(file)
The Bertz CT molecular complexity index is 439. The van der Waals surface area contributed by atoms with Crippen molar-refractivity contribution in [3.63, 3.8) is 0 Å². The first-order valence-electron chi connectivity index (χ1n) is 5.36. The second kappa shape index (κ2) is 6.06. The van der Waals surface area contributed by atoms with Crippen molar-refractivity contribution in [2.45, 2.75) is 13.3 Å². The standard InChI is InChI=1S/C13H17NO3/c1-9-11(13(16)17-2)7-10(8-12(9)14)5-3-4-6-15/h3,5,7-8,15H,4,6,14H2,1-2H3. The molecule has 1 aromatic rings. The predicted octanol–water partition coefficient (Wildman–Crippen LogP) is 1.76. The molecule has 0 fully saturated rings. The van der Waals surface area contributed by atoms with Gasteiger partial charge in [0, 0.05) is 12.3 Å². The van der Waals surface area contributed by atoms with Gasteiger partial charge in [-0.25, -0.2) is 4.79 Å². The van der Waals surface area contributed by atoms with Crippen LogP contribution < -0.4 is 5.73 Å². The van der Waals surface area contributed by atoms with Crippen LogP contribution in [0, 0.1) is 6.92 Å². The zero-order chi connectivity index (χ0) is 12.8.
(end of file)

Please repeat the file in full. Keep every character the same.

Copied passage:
The Bertz CT molecular complexity index is 439. The van der Waals surface area contributed by atoms with Crippen molar-refractivity contribution in [3.63, 3.8) is 0 Å². The first-order valence-electron chi connectivity index (χ1n) is 5.36. The second kappa shape index (κ2) is 6.06. The van der Waals surface area contributed by atoms with Crippen molar-refractivity contribution in [2.45, 2.75) is 13.3 Å². The standard InChI is InChI=1S/C13H17NO3/c1-9-11(13(16)17-2)7-10(8-12(9)14)5-3-4-6-15/h3,5,7-8,15H,4,6,14H2,1-2H3. The molecule has 1 aromatic rings. The predicted octanol–water partition coefficient (Wildman–Crippen LogP) is 1.76. The molecule has 0 fully saturated rings. The van der Waals surface area contributed by atoms with Gasteiger partial charge in [0, 0.05) is 12.3 Å². The van der Waals surface area contributed by atoms with Gasteiger partial charge in [-0.25, -0.2) is 4.79 Å². The van der Waals surface area contributed by atoms with Crippen LogP contribution < -0.4 is 5.73 Å². The van der Waals surface area contributed by atoms with Crippen LogP contribution in [0, 0.1) is 6.92 Å². The zero-order chi connectivity index (χ0) is 12.8.